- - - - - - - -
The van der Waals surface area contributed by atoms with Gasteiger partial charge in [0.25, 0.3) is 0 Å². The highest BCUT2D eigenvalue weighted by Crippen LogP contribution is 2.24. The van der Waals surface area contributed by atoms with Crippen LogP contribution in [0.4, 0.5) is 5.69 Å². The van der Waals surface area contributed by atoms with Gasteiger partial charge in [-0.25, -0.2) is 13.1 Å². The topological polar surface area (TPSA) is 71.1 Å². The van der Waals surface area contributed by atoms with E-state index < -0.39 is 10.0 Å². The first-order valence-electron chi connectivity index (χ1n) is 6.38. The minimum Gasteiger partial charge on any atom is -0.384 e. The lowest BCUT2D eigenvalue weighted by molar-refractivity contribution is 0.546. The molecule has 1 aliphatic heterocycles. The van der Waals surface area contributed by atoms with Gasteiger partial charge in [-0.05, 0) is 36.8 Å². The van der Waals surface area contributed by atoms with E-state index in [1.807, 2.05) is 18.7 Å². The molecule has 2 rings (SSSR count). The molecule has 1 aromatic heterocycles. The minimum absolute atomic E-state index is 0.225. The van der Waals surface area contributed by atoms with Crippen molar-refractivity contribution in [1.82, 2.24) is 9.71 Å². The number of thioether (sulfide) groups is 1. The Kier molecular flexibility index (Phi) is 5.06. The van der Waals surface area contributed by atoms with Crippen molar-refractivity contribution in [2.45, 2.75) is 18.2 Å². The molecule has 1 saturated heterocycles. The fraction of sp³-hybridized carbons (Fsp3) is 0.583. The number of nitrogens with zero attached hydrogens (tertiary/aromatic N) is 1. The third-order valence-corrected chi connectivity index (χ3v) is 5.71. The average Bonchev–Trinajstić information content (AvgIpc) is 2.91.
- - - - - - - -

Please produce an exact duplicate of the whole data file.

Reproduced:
The van der Waals surface area contributed by atoms with Gasteiger partial charge in [0.25, 0.3) is 0 Å². The highest BCUT2D eigenvalue weighted by Crippen LogP contribution is 2.24. The van der Waals surface area contributed by atoms with Crippen LogP contribution in [0.4, 0.5) is 5.69 Å². The van der Waals surface area contributed by atoms with Gasteiger partial charge in [-0.25, -0.2) is 13.1 Å². The topological polar surface area (TPSA) is 71.1 Å². The van der Waals surface area contributed by atoms with E-state index < -0.39 is 10.0 Å². The first-order valence-electron chi connectivity index (χ1n) is 6.38. The minimum Gasteiger partial charge on any atom is -0.384 e. The lowest BCUT2D eigenvalue weighted by molar-refractivity contribution is 0.546. The molecule has 1 aliphatic heterocycles. The van der Waals surface area contributed by atoms with Gasteiger partial charge in [-0.05, 0) is 36.8 Å². The van der Waals surface area contributed by atoms with E-state index in [1.807, 2.05) is 18.7 Å². The molecule has 2 rings (SSSR count). The molecule has 1 aromatic heterocycles. The minimum absolute atomic E-state index is 0.225. The van der Waals surface area contributed by atoms with Crippen molar-refractivity contribution in [1.82, 2.24) is 9.71 Å². The number of thioether (sulfide) groups is 1. The Kier molecular flexibility index (Phi) is 5.06. The van der Waals surface area contributed by atoms with Crippen molar-refractivity contribution in [2.45, 2.75) is 18.2 Å². The molecule has 1 saturated heterocycles. The fraction of sp³-hybridized carbons (Fsp3) is 0.583. The number of nitrogens with zero attached hydrogens (tertiary/aromatic N) is 1. The third-order valence-corrected chi connectivity index (χ3v) is 5.71. The average Bonchev–Trinajstić information content (AvgIpc) is 2.91.